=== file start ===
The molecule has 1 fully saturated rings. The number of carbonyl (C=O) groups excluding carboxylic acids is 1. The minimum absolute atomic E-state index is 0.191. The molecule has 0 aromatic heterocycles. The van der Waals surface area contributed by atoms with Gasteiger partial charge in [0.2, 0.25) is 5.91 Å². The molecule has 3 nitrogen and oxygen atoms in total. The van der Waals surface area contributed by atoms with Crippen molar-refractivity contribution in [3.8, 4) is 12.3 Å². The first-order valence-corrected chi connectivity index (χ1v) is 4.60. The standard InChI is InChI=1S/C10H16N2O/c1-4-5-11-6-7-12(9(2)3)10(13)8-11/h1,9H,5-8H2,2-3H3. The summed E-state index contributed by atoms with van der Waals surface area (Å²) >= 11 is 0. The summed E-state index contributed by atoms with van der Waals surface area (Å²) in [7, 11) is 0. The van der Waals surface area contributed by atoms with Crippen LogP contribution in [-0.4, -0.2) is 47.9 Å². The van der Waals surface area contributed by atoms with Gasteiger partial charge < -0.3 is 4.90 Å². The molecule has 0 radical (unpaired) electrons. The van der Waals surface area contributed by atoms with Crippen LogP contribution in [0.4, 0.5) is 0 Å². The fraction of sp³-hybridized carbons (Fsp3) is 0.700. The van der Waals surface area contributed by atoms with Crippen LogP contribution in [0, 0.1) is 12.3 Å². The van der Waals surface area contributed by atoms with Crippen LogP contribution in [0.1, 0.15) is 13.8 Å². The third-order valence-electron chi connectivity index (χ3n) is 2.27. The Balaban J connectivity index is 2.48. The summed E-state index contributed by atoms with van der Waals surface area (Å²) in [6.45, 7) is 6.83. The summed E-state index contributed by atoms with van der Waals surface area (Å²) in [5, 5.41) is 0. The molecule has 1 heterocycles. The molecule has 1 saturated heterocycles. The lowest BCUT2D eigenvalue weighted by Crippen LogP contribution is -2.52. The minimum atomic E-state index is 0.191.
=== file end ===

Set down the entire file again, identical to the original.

The molecule has 1 fully saturated rings. The number of carbonyl (C=O) groups excluding carboxylic acids is 1. The minimum absolute atomic E-state index is 0.191. The molecule has 0 aromatic heterocycles. The van der Waals surface area contributed by atoms with Gasteiger partial charge in [0.2, 0.25) is 5.91 Å². The molecule has 3 nitrogen and oxygen atoms in total. The van der Waals surface area contributed by atoms with Crippen molar-refractivity contribution in [3.8, 4) is 12.3 Å². The first-order valence-corrected chi connectivity index (χ1v) is 4.60. The standard InChI is InChI=1S/C10H16N2O/c1-4-5-11-6-7-12(9(2)3)10(13)8-11/h1,9H,5-8H2,2-3H3. The summed E-state index contributed by atoms with van der Waals surface area (Å²) >= 11 is 0. The summed E-state index contributed by atoms with van der Waals surface area (Å²) in [7, 11) is 0. The van der Waals surface area contributed by atoms with Crippen LogP contribution in [-0.4, -0.2) is 47.9 Å². The van der Waals surface area contributed by atoms with Gasteiger partial charge < -0.3 is 4.90 Å². The molecule has 0 radical (unpaired) electrons. The van der Waals surface area contributed by atoms with Crippen LogP contribution in [0.4, 0.5) is 0 Å². The fraction of sp³-hybridized carbons (Fsp3) is 0.700. The van der Waals surface area contributed by atoms with Crippen LogP contribution in [0, 0.1) is 12.3 Å². The van der Waals surface area contributed by atoms with Crippen LogP contribution in [0.1, 0.15) is 13.8 Å². The third-order valence-electron chi connectivity index (χ3n) is 2.27. The Balaban J connectivity index is 2.48. The summed E-state index contributed by atoms with van der Waals surface area (Å²) in [6.45, 7) is 6.83. The summed E-state index contributed by atoms with van der Waals surface area (Å²) in [5, 5.41) is 0. The molecule has 1 heterocycles. The molecule has 1 saturated heterocycles. The lowest BCUT2D eigenvalue weighted by Crippen LogP contribution is -2.52. The minimum atomic E-state index is 0.191.